Case finishing looks to be very good and comprises brushed and polished finishes to the stainless streel, with bevels that widen towards the outer lugs. Completing the dial-side package, we have an embossed signed crown, and gorgeous box sapphire crystal with anti-reflective coating on the inside. Water resistance is 100m.
To the rear you’ll find a stainless steel caseback secured by screws and deeply embossed with some of the watch’s specifications around the circumference. The large exhibition window is crafted from sapphire crystal and given anti-reflective treatment to the inside. The choice to display the Brellum BR-754 GMT automatic movement (based on the Valjoux 7754) was a good one as it’s attractive and has been decorated to a very high standard, with blued screws, perlage and Geneva stripes. A stunning customised 4N gold coated rotor proudly displays the individual number of your watch (e.g. ‘Limited edition 01/23’) and features a silhouette of a fighter plane. Like all of Brellum’s watches, the movement is officially COSC certified too, so the watch has chronometer levels of accuracy, within +4/-6 seconds per day. The movement has a power reserve of 46-hours and beats at 28,800.
The Pilot GMT LE.2 Chronometer comes with a brushed and polished stainless steel bracelet with deployment buckle, and a custom-made blue Nubuck Pilot strap with contrast stitching. Strap changing tools are also included.
To my eyes, this watch is a thing of beauty, and whilst I find myself leaning towards more modestly sized watches nowadays, I’m very happy to make exceptions for watches that have additional complications. The Brellum Pilot GMT LE.2 is certainly a fully featured watch, with no less than three complications – a GMT function for tracking a second time zone, and chronograph function for precise timing, and a date window – so the fact that it’s a larger watch is entirely appropriate. In fact, combined with the impeccable dial design, its larger size is partially what makes this watch so successful as the legibility looks to be exceptional. Form and function have been given equal billing here. The Pilot GMT LE.2 Chronometer not only looks good, but it has clearly been designed to be used as a tool. The whole package is very well balanced, with no area left as an afterthought.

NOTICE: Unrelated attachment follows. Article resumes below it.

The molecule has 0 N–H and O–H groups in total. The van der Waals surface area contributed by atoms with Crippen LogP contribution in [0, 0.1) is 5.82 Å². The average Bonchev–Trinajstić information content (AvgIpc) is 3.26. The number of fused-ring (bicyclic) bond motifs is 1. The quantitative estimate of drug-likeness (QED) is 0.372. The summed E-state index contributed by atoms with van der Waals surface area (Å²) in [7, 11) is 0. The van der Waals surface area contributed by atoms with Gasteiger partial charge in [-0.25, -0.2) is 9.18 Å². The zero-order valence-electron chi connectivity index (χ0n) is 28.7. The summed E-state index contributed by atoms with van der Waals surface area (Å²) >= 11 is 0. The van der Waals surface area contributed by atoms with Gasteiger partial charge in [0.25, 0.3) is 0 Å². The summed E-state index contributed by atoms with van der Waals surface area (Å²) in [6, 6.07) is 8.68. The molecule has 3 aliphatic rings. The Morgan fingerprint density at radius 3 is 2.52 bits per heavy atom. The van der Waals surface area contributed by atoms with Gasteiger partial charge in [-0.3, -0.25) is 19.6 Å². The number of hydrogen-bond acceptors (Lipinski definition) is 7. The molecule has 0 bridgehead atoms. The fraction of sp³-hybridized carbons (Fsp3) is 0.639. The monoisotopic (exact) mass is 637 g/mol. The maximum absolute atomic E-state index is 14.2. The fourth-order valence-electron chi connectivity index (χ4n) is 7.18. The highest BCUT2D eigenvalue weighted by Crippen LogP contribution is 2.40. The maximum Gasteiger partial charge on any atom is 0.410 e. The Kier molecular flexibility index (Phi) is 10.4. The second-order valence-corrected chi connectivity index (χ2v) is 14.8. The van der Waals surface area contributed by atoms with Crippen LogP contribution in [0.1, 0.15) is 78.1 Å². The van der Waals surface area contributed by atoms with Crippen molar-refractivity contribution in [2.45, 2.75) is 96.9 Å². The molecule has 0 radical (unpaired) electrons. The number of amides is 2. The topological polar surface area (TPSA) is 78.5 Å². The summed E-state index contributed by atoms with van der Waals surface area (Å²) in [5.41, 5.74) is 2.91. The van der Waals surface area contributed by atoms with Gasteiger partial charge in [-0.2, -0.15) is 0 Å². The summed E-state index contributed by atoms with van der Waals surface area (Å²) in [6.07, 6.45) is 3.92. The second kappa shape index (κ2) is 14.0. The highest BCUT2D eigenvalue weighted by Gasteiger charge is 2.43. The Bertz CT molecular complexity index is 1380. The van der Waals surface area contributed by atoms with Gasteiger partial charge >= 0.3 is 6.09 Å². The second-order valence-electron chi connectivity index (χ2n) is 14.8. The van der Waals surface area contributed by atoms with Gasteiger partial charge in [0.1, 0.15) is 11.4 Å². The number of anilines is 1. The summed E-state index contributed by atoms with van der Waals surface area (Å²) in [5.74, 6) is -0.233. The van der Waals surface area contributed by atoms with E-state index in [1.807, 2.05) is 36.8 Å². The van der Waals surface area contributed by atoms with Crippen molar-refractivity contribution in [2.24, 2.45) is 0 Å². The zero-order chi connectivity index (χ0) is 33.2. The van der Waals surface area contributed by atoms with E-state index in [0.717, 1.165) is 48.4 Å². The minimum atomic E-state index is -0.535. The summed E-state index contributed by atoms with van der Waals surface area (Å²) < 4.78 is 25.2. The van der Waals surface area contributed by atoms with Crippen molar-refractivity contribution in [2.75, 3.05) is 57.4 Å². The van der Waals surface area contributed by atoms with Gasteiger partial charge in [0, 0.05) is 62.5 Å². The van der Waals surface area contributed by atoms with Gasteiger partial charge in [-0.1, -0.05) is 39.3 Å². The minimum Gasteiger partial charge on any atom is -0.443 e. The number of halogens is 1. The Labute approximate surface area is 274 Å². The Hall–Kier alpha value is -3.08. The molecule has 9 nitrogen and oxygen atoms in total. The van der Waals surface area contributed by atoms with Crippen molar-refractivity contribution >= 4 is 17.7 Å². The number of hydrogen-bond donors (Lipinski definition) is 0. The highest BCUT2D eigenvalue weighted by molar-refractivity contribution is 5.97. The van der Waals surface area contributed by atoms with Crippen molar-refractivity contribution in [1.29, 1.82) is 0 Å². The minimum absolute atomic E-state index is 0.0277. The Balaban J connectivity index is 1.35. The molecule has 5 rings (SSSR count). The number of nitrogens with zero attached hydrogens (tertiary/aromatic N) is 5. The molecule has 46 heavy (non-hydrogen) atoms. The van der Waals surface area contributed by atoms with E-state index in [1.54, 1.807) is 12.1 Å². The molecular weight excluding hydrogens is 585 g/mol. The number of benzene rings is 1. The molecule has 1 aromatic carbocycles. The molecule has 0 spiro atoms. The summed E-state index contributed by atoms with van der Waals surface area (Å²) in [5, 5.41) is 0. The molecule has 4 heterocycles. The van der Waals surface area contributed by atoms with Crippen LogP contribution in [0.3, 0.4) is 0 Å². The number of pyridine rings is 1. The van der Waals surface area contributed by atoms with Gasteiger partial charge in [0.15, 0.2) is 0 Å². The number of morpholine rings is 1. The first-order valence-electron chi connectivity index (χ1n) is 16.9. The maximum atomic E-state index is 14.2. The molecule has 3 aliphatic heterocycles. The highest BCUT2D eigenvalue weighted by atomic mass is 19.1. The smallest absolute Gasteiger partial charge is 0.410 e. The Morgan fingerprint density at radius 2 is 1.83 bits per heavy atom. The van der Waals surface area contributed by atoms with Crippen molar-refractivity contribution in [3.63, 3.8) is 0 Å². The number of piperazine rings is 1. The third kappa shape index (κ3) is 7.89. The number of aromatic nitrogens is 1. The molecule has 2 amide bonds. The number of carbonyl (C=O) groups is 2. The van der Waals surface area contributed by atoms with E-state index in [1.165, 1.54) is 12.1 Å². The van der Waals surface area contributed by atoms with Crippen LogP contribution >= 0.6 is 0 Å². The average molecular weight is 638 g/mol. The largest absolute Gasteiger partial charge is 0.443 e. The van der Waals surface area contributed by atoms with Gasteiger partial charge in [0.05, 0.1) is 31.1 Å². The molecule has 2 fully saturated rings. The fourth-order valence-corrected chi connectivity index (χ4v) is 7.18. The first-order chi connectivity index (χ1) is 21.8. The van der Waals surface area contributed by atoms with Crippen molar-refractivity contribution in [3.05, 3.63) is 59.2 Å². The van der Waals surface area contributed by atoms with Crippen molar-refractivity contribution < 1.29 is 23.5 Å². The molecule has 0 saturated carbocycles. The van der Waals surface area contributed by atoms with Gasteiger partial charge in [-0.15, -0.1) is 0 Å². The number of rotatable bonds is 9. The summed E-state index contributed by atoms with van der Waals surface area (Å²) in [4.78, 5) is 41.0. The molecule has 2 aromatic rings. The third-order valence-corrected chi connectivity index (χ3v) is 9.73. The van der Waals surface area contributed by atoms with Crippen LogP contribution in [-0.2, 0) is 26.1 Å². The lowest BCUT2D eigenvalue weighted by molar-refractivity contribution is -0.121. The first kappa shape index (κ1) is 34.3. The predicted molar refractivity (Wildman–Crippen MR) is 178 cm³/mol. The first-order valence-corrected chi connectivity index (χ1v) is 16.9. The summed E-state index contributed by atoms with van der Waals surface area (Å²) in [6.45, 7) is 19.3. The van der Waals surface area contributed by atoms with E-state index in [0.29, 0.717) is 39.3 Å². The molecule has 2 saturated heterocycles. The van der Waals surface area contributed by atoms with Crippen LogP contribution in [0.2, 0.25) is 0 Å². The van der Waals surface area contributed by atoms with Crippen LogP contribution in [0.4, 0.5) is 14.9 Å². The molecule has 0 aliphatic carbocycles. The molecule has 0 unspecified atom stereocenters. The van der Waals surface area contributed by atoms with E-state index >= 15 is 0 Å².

Despite this, some prospective buyers might still be put off by the thickness. As I’ve not got hands-on with this watch, I can’t say for sure how it wears on the wrist, but I’d imagine is wears somewhere in-between its ‘case only’ dimensions (11.7mm) and ‘with crystals’ dimensions (15.9mm). For others, the biggest barrier will be not being able to see the watch in the flesh. However, if you get past this and you’re the sort of person who likes to stand out from the crowd and you’re prepared to look outside of the established mainstream brands, surely the Brellum has to be on your shortlist. In fact, if you’re scouring the market for GMT watches with chronograph functions it won’t take you long to realise that pickings are scant. So when you then consider that this watch is Swiss made, chronometer certified with a fully decorated movement, produced in very limited numbers, and beautifully designed and engineered, you could argue that it’s a bit of a bargain for sub-£3k.
With just 23 pieces of this limited edition available, if you like the look of what’s on offer, you’d better get your skates on!